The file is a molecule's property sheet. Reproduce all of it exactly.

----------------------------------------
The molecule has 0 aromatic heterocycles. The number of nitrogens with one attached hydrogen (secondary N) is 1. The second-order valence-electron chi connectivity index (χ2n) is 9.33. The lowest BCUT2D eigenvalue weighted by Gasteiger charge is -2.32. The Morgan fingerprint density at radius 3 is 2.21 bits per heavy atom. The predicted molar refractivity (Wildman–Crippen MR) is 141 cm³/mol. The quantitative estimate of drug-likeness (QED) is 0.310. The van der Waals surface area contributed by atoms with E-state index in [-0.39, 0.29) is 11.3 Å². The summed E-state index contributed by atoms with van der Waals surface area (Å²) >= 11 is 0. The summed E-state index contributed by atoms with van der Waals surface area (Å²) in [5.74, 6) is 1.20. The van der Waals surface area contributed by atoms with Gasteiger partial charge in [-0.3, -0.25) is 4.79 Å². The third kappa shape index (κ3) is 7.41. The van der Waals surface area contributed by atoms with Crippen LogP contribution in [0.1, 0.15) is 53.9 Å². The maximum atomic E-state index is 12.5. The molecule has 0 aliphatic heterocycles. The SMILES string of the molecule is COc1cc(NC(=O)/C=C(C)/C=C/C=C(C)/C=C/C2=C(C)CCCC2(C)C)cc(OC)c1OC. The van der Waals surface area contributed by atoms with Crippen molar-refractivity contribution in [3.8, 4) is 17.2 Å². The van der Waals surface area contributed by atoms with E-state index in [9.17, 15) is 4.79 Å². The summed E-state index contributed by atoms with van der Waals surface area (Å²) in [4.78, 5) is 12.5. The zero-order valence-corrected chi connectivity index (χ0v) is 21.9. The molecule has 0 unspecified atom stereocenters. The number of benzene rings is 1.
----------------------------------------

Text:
The molecule has 0 aromatic heterocycles. The number of nitrogens with one attached hydrogen (secondary N) is 1. The second-order valence-electron chi connectivity index (χ2n) is 9.33. The lowest BCUT2D eigenvalue weighted by Gasteiger charge is -2.32. The Morgan fingerprint density at radius 3 is 2.21 bits per heavy atom. The predicted molar refractivity (Wildman–Crippen MR) is 141 cm³/mol. The quantitative estimate of drug-likeness (QED) is 0.310. The van der Waals surface area contributed by atoms with E-state index in [-0.39, 0.29) is 11.3 Å². The summed E-state index contributed by atoms with van der Waals surface area (Å²) >= 11 is 0. The summed E-state index contributed by atoms with van der Waals surface area (Å²) in [5.74, 6) is 1.20. The van der Waals surface area contributed by atoms with Gasteiger partial charge in [-0.3, -0.25) is 4.79 Å². The third kappa shape index (κ3) is 7.41. The van der Waals surface area contributed by atoms with Crippen LogP contribution in [0.1, 0.15) is 53.9 Å². The maximum atomic E-state index is 12.5. The molecule has 0 aliphatic heterocycles. The SMILES string of the molecule is COc1cc(NC(=O)/C=C(C)/C=C/C=C(C)/C=C/C2=C(C)CCCC2(C)C)cc(OC)c1OC. The van der Waals surface area contributed by atoms with Crippen molar-refractivity contribution in [3.8, 4) is 17.2 Å². The van der Waals surface area contributed by atoms with E-state index in [9.17, 15) is 4.79 Å². The summed E-state index contributed by atoms with van der Waals surface area (Å²) in [4.78, 5) is 12.5. The zero-order valence-corrected chi connectivity index (χ0v) is 21.9. The molecule has 0 unspecified atom stereocenters. The number of benzene rings is 1.